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Opium Production Rises to Record Levels Worldwide

UNITED NATIONS, Jun 26 2014 (IPS) - Illicit opium production rose last year to nearly 300,000 hectares, the largest since estimates became available, with Afghan heroin reaching new markets, according to a United Nations report.

Afghanistan, which has been the world’s largest opium producer, accounted for 209,000 hectares, or 70 percent of the total cultivation area, said the World Drug Report 2014 released on Thursday by the U.N. Office on Drugs and Crime (UNODC).

“There is evidence that Afghan heroin is increasingly reaching new markets, such as Oceania and Southeast Asia, that had been traditionally supplied from Southeast Asia,” the report said.

“The so-called ‘southern route’ is expanding, with heroin being smuggled through the area south of Afghanistan reaching Europe, via the Near and Middle East and Africa, as well as directly from Pakistan.”

Apart from Afghanistan, Myanmar saw an increase in the area of opium cultivation, according to the report.

The report also presents the latest development of the use of opiates, cocaine, cannabis and amphetamines, and their impacts on the users’ health. Up to 200,000 people worldwide die of drug-related issues every year despite the stabilisation of its use, the report said.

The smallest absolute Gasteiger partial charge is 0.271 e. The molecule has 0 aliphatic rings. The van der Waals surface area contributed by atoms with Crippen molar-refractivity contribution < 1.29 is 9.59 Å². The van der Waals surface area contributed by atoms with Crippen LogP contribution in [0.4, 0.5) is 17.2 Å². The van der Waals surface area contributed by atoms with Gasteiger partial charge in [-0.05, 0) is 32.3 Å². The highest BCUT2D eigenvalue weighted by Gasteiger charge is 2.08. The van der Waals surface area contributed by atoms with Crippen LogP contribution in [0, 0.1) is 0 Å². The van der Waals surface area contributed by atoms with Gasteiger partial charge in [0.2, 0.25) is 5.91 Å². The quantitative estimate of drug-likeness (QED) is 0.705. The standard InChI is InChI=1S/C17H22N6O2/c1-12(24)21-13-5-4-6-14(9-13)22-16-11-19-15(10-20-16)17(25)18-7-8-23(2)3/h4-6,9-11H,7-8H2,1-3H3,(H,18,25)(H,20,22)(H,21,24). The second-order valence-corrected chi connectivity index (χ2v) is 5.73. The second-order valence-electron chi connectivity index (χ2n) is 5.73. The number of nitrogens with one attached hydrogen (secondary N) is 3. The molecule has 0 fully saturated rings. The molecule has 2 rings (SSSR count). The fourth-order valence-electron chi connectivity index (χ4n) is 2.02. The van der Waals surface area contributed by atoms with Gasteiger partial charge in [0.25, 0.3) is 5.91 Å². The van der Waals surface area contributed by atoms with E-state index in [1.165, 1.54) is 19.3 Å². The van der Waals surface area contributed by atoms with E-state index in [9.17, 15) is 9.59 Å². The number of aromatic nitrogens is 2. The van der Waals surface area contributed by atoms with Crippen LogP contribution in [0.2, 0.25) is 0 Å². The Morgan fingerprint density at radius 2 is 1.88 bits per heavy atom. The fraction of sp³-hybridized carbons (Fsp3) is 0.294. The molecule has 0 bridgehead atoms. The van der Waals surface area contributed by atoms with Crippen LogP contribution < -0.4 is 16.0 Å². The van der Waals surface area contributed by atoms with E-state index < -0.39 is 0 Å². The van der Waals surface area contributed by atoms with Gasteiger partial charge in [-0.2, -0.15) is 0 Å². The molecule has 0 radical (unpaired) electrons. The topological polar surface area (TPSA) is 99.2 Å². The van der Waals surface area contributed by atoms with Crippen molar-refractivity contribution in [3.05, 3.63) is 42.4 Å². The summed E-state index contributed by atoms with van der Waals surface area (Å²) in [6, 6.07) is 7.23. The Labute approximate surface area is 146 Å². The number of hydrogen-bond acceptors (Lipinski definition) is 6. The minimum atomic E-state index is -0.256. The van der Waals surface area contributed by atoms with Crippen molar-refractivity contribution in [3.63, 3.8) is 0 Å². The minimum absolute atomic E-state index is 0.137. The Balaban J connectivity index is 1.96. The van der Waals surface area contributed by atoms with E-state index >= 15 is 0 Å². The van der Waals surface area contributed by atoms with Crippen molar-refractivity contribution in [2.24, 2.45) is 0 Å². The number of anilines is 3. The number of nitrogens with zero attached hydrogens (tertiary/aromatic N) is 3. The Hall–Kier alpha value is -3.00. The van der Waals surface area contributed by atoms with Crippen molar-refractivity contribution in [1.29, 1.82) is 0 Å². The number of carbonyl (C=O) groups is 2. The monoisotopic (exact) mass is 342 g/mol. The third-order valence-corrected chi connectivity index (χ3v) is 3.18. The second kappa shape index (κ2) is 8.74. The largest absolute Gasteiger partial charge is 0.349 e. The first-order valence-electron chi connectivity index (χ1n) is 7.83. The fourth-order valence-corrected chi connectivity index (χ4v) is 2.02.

Between 3.5 percent and 7.0 percent of the world’s population at the age of 15-64 had used an illicit drug at least once by 2012 while up to 39 million people worldwide had drug use disorders or dependence in 2012, relatively similar to the previous years, according to the report.

“We must continue to enhance international cooperation, including with respect to transparent sharing of data and analysis, to help us better understand the drug problem and address the many challenges, including the related issues of violence and insecurity,” UNODC Executive Director Yury Fedotov said.

This report also provides the joint estimates about the number of people injecting drugs and living with HIV from the UNODC, the World Health Organization (WHO), the Joint UN Programme on HIV/AIDS (UNAIDS) and the World Bank, the U.N. said.

 
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  • Patrick Sudlow

    One of the excuses made by the USA and its allies, for invading Afghanistan, was to stop opium production. Like all USA intervention, it has been a complete failure.